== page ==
Keep Reading

Parents Are Terrible Salespeople for Parenting

In: Kids, Motherhood
Tired mother with coffee cup on table, child sitting next to her

As the years of fertility start to wane, many of my childless peers are confronted with the question, “Should I have kids?” With hesitation, they turn to us parents who, frankly, seem overwhelmingly unhappy. They ask sheepishly, “Is it worth it?” We lift our heads up, bedraggled, bags under our eyes, covered in boogers and sweat and spit up, we mutter, “Of course! It’s so fulfilling!” It’s like asking a hostage if they like their captor. Sure, it’s great. We love them. But our eyes are begging for liberation. Save me, please. I haven’t slept through the night in years....

Keep Reading

Soak in the Moments because Babies Don’t Keep

In: Kids, Motherhood, Tween
Roller coaster photo, color photo

I love marking the moments, the ones that count—making a note and storing them for memory. But I often miss out on them when it comes to our oldest. ⁣ ⁣The day he wanted to be baptized, I was at home with another kiddo who was sick. He called me from church excitedly, emphasizing he was ready and didn’t want to wait. I couldn’t argue with that, so I watched him go underwater through videos my husband and sweet friends in the congregation took. ⁣ ⁣On the day of his fifth-grade graduation, we found ourselves at the pediatrician’s office. Instead...

Keep Reading

Sometimes a Kid Just Needs a Sick Day

In: Kids, Motherhood
Little boy outside, color photo

My middle son stayed home from school today. He said he was sick. I’m not sure that is the truth. I was lucky enough to have a mom who was an amazing caretaker, especially when you were sick. She pulled out all the stops. A cozy clean space to be, a thermos with ice cold juice by your side, Mrs. Grass’s soup, and Days of Our Lives on the screen while she tidied up the house. It was the best feeling in the world to be home and cozy with my mom when I was sick. It felt cozy and...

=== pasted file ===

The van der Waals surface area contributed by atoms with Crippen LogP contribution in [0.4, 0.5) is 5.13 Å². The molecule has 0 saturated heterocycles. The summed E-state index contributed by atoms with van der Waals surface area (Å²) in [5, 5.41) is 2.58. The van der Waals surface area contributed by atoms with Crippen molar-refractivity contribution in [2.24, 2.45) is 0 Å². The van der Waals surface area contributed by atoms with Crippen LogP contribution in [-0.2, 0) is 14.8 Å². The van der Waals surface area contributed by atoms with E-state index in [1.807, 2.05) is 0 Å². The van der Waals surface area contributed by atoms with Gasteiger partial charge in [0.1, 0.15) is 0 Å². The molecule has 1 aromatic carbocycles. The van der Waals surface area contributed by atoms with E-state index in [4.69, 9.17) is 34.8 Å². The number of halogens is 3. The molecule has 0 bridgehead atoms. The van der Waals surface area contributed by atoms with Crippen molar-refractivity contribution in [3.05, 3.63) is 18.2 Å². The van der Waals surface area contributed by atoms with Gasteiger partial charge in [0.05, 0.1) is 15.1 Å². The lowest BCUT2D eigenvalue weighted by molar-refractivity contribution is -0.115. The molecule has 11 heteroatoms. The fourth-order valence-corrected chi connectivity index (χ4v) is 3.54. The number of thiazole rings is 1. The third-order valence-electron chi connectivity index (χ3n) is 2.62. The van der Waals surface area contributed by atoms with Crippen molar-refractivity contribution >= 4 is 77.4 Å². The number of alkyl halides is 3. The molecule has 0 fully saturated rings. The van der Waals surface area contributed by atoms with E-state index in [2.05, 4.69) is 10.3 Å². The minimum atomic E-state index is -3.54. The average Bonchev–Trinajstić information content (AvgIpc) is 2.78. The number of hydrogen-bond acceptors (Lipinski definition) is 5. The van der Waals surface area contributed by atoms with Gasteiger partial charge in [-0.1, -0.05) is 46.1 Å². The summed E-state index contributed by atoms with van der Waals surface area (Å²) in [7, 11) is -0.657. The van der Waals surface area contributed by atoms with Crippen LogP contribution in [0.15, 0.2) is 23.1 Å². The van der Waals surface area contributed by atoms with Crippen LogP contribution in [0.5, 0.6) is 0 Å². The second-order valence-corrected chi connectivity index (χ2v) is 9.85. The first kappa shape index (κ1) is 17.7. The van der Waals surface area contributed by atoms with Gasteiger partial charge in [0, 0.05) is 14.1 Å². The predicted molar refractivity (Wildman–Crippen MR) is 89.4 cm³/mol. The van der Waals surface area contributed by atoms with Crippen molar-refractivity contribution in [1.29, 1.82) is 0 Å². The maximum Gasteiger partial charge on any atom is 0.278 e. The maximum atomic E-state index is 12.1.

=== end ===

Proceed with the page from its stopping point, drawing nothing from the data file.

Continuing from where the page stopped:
Keep Reading

Sometimes We Need Someone to Just Sit With Us in Our Struggle

In: Kids, Motherhood
Sad woman sits on floor, black and white image

Early this morning, I told (yelled is more accurate) my sons to get up with the same furious ferocity I use every morning when I realize they should be ready to go, but are still unconsciously snoozing away. One son lazily said, “I’m up, Mom” (even though he was very much not up). The other son, who typically has no problems getting up, had overslept and immediately freaked out, thinking he would be late to school. He proceeded to have a mini-meltdown from the dark recesses of his bedroom. That overflowed into the hallway where I found him lying face-down,...

Keep Reading

Daughter of Mine, Do Not Let the World Extinguish Your Fire

In: Kids, Motherhood
Mother and young daughter, color photo

Daughter of mine, I see the fire behind your eyes. Do not let it die. Daughter of mine who runs wildly and loves freely and whose anger is always whipping silently just under the surface like a pilot light, ready to ignite with one tiny spark. Do not let it die. RELATED: There is Wild Beauty in This Spirited Child of Mine Daughter of mine, one day you will become a woman, and the world will try to steal you and mold you and tell you who to become. Do not let it. It will try to fit you in...

Keep Reading